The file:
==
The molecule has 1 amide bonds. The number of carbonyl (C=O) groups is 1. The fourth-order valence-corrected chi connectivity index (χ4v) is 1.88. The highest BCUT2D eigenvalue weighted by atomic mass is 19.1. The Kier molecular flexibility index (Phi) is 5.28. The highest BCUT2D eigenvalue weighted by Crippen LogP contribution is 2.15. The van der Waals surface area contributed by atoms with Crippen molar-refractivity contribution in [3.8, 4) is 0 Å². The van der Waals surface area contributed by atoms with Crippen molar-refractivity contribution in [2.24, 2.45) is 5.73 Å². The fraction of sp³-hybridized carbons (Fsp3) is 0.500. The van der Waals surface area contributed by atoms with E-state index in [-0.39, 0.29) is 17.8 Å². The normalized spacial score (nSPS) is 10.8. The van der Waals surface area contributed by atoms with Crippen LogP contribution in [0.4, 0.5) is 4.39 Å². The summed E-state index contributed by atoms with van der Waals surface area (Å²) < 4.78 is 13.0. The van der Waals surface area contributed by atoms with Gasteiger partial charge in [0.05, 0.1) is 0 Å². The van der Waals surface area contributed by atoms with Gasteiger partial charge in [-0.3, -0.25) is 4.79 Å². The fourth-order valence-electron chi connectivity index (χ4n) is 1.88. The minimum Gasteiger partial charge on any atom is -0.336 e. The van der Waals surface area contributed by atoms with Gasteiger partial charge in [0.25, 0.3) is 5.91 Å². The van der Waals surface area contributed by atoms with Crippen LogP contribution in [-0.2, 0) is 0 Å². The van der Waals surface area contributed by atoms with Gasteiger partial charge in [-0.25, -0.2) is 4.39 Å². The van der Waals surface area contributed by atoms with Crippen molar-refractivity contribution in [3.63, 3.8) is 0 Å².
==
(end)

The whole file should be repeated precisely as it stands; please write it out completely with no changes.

The molecule has 1 amide bonds. The number of carbonyl (C=O) groups is 1. The fourth-order valence-corrected chi connectivity index (χ4v) is 1.88. The highest BCUT2D eigenvalue weighted by atomic mass is 19.1. The Kier molecular flexibility index (Phi) is 5.28. The highest BCUT2D eigenvalue weighted by Crippen LogP contribution is 2.15. The van der Waals surface area contributed by atoms with Crippen molar-refractivity contribution in [3.8, 4) is 0 Å². The van der Waals surface area contributed by atoms with Crippen molar-refractivity contribution in [2.24, 2.45) is 5.73 Å². The fraction of sp³-hybridized carbons (Fsp3) is 0.500. The van der Waals surface area contributed by atoms with E-state index in [-0.39, 0.29) is 17.8 Å². The normalized spacial score (nSPS) is 10.8. The van der Waals surface area contributed by atoms with Crippen LogP contribution in [0.4, 0.5) is 4.39 Å². The summed E-state index contributed by atoms with van der Waals surface area (Å²) < 4.78 is 13.0. The van der Waals surface area contributed by atoms with Gasteiger partial charge in [0.05, 0.1) is 0 Å². The van der Waals surface area contributed by atoms with Gasteiger partial charge in [-0.3, -0.25) is 4.79 Å². The fourth-order valence-electron chi connectivity index (χ4n) is 1.88. The minimum Gasteiger partial charge on any atom is -0.336 e. The van der Waals surface area contributed by atoms with Gasteiger partial charge in [0.25, 0.3) is 5.91 Å². The van der Waals surface area contributed by atoms with Crippen LogP contribution in [-0.2, 0) is 0 Å². The van der Waals surface area contributed by atoms with Gasteiger partial charge in [-0.25, -0.2) is 4.39 Å². The van der Waals surface area contributed by atoms with Crippen molar-refractivity contribution in [3.63, 3.8) is 0 Å².